The True Story of Marine Special Operations Team 8222

Posted on September 28, 2017

by Michael Golembesky

The unforgiving Afghan winter has settled upon the twenty-two men of Marine Special Operations Team 8222, call sign Dagger 22, in the remote and hostile river valley of Bala Murghab, Afghanistan. The Taliban fighters in the region would have liked nothing more than to once again go dormant and rest until the new spring fighting season began. No chance of that—this winter would be different…

JANUARY 20, 2010

Dull bronze shell casings were laid out across a sheet of plywood on top of a sturdy cardboard box we saved from one of our airdrops. It made for the only real clean surface for us to work on. Before heading out on patrol, the team would spend time together in silence. Cleaning, performing function checks on weapons, lubricating them, and counting grenades and extra ammunition magazines, an hour before we were scheduled to step off. We were in the preparation portion of our CONOPS to take our Afghan soldiers on a foot patrol through Khasadar.

Click . . . click.

One by one, I pressed the 5.56mm rounds into the magazine. This was one of those moments when I would think about my girls back home in New York. This would have been another instance that Sabrina would disapprove of. It was not really something you wanted to share with your wife in an email or over the satellite phone when she asked how things were going in Afghanistan.

(Courtesy of Bala Murghab Archive, photograph taken by Edward Hatch)

“The team is getting really bored sitting on the FOB, so we have decided to go walk around and see if we can get the Taliban to start shooting at us,” just wouldn’t translate well when speaking to people who love you.

The less she knows, the less she has to worry about. Sabrina would have to wait until I got home to tell me what a stupid idea it was. Until then, everything is going “good” here.

Billy racked the charging handle back on his MK48 light machine gun, tilting it to the side as he applied a generous amount of lubricant to the inner metal workings. Pulling the trigger and releasing the handle, the bolt slammed forward, making a loud click sound.

Paddy was loading 7.62mm cartridges into magazines for his M39 enhanced marksman rifle (EMR), a precision weapon that comes in handy when fighting against an elusive enemy. Elvis, Mark’s .50 caliber special application scoped rifle (SASR), would be staying home for this mission; it was not the most user- friendly weapon to carry on a foot patrol at around thirty pounds, not including ammunition. But he always kept it packed, ready, and on standby to be brought out to him on the battlefield if needed; just as he had done during Operation Buongiorno. Elvis was still in the building, but for this patrol Mark was going with something a little lighter, a M110 sniper rifle.

Mark’s SASR was temporarily out of commission following our fight against the Taliban on Pathfinder Hill when it was struck by a bullet in the magazine well a few inches from his face. Our company asked if we wanted them to send up a replacement for it. Mark turned down the offer to replace the weapon that possibly saved his life. It still functioned perfectly. All it needed was a little tender loving care. He spent a few hours at the armory work table that Pat had built inside the shipping container and was able to remove the magazine with the bullet lodged in it. With a mini grinding tool, Mark filed away the damaged and bent portion of metal in the magazine well, leaving a quarter- size hole in it.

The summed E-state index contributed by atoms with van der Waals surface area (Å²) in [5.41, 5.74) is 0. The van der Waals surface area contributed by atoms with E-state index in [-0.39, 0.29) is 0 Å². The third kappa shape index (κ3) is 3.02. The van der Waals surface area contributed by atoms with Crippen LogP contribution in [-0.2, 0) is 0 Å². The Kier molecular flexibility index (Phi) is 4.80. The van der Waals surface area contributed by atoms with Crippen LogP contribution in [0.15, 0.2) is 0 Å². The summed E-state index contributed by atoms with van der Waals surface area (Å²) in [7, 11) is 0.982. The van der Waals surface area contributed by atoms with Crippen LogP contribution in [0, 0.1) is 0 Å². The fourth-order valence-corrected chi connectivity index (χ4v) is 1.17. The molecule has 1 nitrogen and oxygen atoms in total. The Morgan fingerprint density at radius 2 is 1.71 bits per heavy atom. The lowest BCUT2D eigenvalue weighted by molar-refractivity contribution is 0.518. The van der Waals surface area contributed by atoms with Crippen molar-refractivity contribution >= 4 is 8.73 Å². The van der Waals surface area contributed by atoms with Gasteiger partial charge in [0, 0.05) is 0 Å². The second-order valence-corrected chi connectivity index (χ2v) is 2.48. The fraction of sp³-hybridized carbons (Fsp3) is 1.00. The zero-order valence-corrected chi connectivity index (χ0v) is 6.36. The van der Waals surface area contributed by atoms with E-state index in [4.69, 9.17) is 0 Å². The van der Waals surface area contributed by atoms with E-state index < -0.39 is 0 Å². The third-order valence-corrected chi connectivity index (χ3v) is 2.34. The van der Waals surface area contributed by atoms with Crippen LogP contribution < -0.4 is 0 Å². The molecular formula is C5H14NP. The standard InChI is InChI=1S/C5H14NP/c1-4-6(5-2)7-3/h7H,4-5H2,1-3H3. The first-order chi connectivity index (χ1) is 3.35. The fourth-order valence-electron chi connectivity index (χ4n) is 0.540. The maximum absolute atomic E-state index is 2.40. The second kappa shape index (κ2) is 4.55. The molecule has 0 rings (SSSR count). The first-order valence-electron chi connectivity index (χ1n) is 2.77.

Removing this small portion of metal had no effect on the functionality of the weapon. A loaded magazine was able to slide in and lock, bringing Elvis back into action. Mark had already grown comfortable with this lethal piece of precision metal, and was looking forward to getting it back out into the valley to unleash its terrifying boom sound on anyone who wanted to test his abilities.

Jay and Jamie, our other team radio operator, worked together to ensure everyone’s comms (military slang for radios) would be ready to go by the time we kicked off the patrol. Jay was going around to everyone to make sure we were all using the right crypto fi ll— a program loaded into every radio that prevents the enemy from listening in— for that par tic u lar day. If someone was still using an old fi ll, they would be unable to talk to anyone. Their radio would be useless.

I had asked Jay months early to give me a refresher class on loading crypto fills so I could do it myself. The last thing I wanted was to burden the comm guys with loading crypto into my radio. After all, it was my radio. Jamie worked on making sure we had good communications with the SOTF via satellite radio, referred to as SATCOM (satellite communications). This required a different antenna and radio, and was one of our most important pieces of gear when operating in hostile territory. This was our primary means of communicating outside the team. If the team was ambushed, got into a firefight, or needed a medevac helicopter for our wounded, this is how Andy would contact the SOTF to get us assets like DUSTOFF (medevac aircraft call sign). Our backup plan, should that radio go down or get damaged, was to use a personal one to contact Danny (82nd Airborne COC) back at the FOB and they could relay our message to the SOTF.

Always have a backup plan in case something goes wrong, because shit will always go wrong. It’s the only guarantee in Afghanistan.

STAFF SERGEANT MICHAEL GOLEMBESKY served 8 years with the United States Marine Corps and is a combat veteran of the Afghanistan and Iraq Wars. Golembesky served as a Joint Terminal Attack Controller with Marine Special Operation Team 8222 (MARSOC). His previous book, Level Zero Heroes, was a New York Times bestseller. He lives in Colorado Springs, CO.

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